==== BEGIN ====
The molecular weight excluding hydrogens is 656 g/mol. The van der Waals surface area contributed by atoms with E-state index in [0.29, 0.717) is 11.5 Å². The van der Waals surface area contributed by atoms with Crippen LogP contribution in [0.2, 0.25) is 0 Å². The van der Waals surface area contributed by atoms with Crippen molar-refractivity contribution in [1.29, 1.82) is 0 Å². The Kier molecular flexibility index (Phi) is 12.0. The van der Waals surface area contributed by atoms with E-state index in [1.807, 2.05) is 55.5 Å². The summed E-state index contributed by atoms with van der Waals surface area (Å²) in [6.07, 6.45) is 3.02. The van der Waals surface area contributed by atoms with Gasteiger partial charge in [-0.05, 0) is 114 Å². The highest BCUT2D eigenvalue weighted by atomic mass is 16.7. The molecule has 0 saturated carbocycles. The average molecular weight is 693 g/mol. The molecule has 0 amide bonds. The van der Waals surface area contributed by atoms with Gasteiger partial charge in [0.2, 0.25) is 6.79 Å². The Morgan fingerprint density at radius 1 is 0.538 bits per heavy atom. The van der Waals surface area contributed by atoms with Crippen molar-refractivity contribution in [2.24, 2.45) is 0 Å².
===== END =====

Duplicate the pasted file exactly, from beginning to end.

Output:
The molecular weight excluding hydrogens is 656 g/mol. The van der Waals surface area contributed by atoms with E-state index in [0.29, 0.717) is 11.5 Å². The van der Waals surface area contributed by atoms with Crippen LogP contribution in [0.2, 0.25) is 0 Å². The van der Waals surface area contributed by atoms with Crippen molar-refractivity contribution in [1.29, 1.82) is 0 Å². The Kier molecular flexibility index (Phi) is 12.0. The van der Waals surface area contributed by atoms with E-state index in [1.807, 2.05) is 55.5 Å². The summed E-state index contributed by atoms with van der Waals surface area (Å²) in [6.07, 6.45) is 3.02. The van der Waals surface area contributed by atoms with Gasteiger partial charge in [-0.05, 0) is 114 Å². The highest BCUT2D eigenvalue weighted by atomic mass is 16.7. The molecule has 0 saturated carbocycles. The average molecular weight is 693 g/mol. The molecule has 0 amide bonds. The van der Waals surface area contributed by atoms with Gasteiger partial charge in [0.2, 0.25) is 6.79 Å². The Morgan fingerprint density at radius 1 is 0.538 bits per heavy atom. The van der Waals surface area contributed by atoms with Crippen molar-refractivity contribution in [2.24, 2.45) is 0 Å².